Hi, I’m a Sugarholic

I know it seems almost cliche to bring up sugar during the holiday season, which we’ve managed to land ourself squarely in now. Hang in there with me though, I think it will be worth it.

I’ve not eaten sugar for 7 months now. Yep, 7. Not because I’m on some diet craze, or anything fancy like that. Solely because I’m a sugarholic. There, I said it.

Now I know what you’re thinking, or can guess it, because this is how my conversations usually go.

Me: “I’m a sugarholic.”

Them: “Oh, me too! I love candy and all things chocolate!”

Me: “No, really, a REAL sugarholic. I didn’t know there was such a thing till I found myself here. So I don’t eat sugar. Well, refined sugar. I do however enjoy my natural sugars and you better believe I’ve figured out to still enjoy my coffee.”

From there the conversation typically goes like:

“I’m sure for now you can’t but later you will be able to handle sugar again.”

I’d like to say yes to that but I know that I have to say no. Just say no.
Now let me start from the beginning. We all have addictions, coping mechanisms we use to get through life. Some are rather healthy, and some are not. I had a variety of coping mechanisms through my postpartum period. One was Netflix. I watched it on my phone nursing because I needed to be anywhere but there. I’d stick the boys in front of one T.V. and I would sit in front of another. In the beginning I mostly used that and chocolate to cope. They were key to my survival.

As time went on and it became harder to fight the demons I began doing other things to try and cope. Thats when I found myself in Postpartum OCD. I cleaned ALL the time. I hated it and loved it. I always have liked cleaning for an outlet and mess has always caused clutter in my mind but this was more like I would  get angry if something was dirty or not tidied up. It almost felt like something I wasn’t in control of.

This phase continued but wasn’t enough. That’s when I turned to emotional eating. I’m a berry skittle lover, red fav starbursts supporter, chocolate enthusiasts, and there’s many more I’m a fan of that I could list.

Now here is where I draw the line of a candy lover or candy-holic. When you are hiding candy from your husband when you’re already eating a butt load of candy in front of him then it’s gone too far.

I’d drive to the store every single evening. Any given night at oh say 9:00pm you’d find me at Smiths on their candy aisle. I think the checkers started to notice my pattern. I’d try not to go to the same person all too often because for some reason that mattered??

Then upon arriving home I’d get settled in my bed watching probably Friends or Parks and Rec eating easily 2-3 thousand calories. Yeah.. it was that bad. What made it worse was I was eating another 400-800 calories on the way home from the store. I’d then hide the trash in the outdoor trashcan so my husband wouldn’t see it. That right there is why I call myself what I do. He didn’t even know I did this till a few months ago when we sat down and talked about my sugar recovery. On a side note it was a flat out miracle I wasn’t gaining weight.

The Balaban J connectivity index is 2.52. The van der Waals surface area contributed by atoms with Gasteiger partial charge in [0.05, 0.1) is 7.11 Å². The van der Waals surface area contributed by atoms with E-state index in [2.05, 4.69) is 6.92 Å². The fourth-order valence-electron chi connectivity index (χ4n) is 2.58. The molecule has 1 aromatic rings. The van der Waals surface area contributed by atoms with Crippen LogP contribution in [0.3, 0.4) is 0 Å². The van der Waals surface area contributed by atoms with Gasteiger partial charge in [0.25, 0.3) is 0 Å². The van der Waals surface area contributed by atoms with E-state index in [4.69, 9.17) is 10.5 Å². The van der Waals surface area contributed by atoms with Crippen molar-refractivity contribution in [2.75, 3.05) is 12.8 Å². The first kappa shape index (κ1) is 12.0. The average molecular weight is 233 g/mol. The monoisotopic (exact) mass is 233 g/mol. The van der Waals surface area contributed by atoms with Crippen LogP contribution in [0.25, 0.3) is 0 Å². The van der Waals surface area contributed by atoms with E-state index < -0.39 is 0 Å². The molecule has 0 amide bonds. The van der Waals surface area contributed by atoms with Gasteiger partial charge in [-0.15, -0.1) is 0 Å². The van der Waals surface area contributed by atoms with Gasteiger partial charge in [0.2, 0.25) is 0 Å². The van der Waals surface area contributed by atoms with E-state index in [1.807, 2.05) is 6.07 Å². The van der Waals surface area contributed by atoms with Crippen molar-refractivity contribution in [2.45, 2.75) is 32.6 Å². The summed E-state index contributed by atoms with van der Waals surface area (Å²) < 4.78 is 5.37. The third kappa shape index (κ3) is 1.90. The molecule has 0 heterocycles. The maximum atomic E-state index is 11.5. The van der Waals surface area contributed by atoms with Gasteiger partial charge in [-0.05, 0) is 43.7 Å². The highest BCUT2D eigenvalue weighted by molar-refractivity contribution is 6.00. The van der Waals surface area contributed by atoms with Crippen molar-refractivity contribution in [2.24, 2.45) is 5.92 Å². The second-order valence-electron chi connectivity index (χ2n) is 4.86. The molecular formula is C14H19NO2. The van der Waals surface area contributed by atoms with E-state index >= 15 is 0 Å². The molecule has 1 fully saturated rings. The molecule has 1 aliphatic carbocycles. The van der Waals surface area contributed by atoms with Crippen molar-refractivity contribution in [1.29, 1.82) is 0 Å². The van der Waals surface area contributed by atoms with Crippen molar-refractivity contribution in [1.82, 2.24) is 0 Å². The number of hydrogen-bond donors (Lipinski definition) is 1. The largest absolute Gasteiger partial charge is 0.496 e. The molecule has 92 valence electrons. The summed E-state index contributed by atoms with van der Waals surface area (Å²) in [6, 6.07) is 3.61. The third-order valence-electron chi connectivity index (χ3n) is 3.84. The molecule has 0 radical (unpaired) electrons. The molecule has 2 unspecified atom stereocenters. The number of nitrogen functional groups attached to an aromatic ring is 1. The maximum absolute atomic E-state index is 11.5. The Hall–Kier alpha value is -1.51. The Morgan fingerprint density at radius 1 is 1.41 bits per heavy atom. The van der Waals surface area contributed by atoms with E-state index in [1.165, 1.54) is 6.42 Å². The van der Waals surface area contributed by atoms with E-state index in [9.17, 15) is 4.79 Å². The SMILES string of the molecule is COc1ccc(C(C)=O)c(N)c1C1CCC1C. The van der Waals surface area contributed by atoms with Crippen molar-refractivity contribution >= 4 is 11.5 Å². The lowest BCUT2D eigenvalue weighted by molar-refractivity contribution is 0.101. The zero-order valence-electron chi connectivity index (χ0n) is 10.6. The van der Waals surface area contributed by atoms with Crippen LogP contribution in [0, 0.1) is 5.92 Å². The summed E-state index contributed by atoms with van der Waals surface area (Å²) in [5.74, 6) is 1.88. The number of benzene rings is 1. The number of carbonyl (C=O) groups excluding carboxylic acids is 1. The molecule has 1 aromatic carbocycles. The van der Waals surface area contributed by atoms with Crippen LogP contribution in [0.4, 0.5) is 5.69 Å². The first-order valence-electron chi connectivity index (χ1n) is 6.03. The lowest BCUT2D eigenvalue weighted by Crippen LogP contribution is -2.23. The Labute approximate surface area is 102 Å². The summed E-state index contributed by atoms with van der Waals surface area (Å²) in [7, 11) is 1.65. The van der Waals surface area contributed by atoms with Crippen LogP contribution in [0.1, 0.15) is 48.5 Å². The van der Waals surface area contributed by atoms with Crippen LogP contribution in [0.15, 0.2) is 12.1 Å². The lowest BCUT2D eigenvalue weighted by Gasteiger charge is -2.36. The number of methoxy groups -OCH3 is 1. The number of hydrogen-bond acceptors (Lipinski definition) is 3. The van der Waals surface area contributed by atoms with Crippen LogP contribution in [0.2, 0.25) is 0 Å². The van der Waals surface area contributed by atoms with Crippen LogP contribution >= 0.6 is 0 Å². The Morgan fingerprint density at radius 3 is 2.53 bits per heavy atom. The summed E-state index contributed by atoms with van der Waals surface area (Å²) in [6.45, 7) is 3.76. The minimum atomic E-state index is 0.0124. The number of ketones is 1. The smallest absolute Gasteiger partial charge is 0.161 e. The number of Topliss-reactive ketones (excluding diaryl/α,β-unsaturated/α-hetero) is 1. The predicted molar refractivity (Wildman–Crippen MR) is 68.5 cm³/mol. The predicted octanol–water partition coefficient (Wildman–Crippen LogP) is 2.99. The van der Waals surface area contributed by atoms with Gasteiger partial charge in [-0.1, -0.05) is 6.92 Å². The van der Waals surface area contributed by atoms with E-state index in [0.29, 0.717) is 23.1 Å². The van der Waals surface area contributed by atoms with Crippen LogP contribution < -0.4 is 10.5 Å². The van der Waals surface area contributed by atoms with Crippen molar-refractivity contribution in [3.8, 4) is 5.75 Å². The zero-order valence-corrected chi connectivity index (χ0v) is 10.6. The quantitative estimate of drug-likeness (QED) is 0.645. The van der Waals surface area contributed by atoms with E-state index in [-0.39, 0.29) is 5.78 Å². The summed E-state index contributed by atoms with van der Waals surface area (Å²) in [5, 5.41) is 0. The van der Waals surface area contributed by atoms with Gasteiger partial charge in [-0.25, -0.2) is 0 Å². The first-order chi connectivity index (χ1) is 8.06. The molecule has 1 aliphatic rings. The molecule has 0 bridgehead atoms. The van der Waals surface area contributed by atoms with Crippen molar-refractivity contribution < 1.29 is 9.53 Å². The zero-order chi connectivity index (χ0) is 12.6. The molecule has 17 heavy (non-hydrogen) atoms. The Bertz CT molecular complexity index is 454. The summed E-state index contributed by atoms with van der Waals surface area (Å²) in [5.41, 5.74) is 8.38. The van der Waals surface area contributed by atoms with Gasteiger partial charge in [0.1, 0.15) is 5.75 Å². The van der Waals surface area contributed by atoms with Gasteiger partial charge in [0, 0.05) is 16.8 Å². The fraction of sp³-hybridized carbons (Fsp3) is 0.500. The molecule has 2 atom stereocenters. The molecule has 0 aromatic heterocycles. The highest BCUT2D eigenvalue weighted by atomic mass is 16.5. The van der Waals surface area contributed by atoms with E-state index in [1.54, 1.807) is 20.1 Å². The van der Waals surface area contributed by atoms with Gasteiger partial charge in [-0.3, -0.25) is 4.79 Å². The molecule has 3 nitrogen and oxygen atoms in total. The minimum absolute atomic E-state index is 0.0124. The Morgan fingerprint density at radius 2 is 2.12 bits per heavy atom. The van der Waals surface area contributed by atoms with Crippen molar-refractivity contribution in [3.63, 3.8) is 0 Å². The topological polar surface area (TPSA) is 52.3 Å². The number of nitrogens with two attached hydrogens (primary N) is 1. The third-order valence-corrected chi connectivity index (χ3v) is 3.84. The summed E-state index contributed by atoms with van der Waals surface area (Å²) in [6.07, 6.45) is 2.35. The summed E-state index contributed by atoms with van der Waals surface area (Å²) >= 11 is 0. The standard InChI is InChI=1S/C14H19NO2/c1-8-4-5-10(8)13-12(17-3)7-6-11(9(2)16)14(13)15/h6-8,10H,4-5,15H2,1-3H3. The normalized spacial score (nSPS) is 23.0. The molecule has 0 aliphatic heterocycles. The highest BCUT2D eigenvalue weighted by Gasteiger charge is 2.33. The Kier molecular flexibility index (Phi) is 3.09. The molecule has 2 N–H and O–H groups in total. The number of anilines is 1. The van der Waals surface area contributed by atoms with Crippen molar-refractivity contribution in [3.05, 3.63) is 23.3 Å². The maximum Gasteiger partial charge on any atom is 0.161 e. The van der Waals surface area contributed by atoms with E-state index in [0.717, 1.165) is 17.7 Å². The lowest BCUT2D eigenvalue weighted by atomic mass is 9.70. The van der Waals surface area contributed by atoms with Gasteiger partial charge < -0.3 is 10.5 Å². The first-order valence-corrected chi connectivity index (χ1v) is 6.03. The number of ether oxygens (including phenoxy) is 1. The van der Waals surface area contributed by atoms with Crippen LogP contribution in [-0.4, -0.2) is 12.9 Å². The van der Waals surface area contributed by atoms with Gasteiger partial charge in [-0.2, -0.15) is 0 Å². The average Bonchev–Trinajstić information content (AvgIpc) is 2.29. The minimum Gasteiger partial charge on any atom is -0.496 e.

I think at some point I knew what I was doing. Honestly, I wanted to drown my sorrows with wine but I knew how bad that would be so instead I used candy because that’s more socially acceptable I suppose.

It was a few months post hospitalization (you can read more about that through my What Brought Me Here series) when I was getting on new medication that I knew I needed to get off the sugar. I went cold turkey. After a month I thought well I’ve been good I can have a little bit of cake celebrating my sons birthday.

It was that cake that confirmed my self diagnosis. I sort of went mentally crazy from one small piece of cake. It S.C.A.R.E.D. me. I went back to feeling “crazy”. It was like my  version of a high from sugar I guess. It scared me enough though that I haven’t had sugar since.

I’ll now admit I actually went through therapy to get over the shame I felt surrounding this. I knew I needed to share this part of my journey but its been just as hard as sharing some of the really dark skeletons in my closet. I think it must be that I feel this is extra taboo.

Want to know what really sucks about being a sugar addict? It is everywhere. You don’t think about it really till you have to look at all the hidden sugar in products as well. Then in good humor I joke with my husband I should have become an alcoholic. There’s nothing I can do to change it so making a joke seems most fitting.

Now vision us all sitting in a circle in a gym or meeting place. Whatever seems most fitting to you.

“Hi, I’m Brooke and I’m a sugarholic. I’ve been clean for 7 months and I’m proud of that. Thanks for accepting me. It was hard to learn to accept myself and break through the shame I’ve struggled with.”

and that is when you say

“Hi Brooke! Welcome.”

Not the Only Survivor

It’s been a longer gap between posts than normal. It has been a bit hard to follow the last one that got so personal I suppose. I feel now I know what I should write about so I find myself here, for a fourth time starting this weeks blog.

I have struggled to bond with my youngest child. Even through pregnancy I found it difficult.  Then he was born and I had the rush of “I made him, he’s beautiful, I’m so in love.” I wish it could have lasted and been the start of a great relationship but it wasn’t.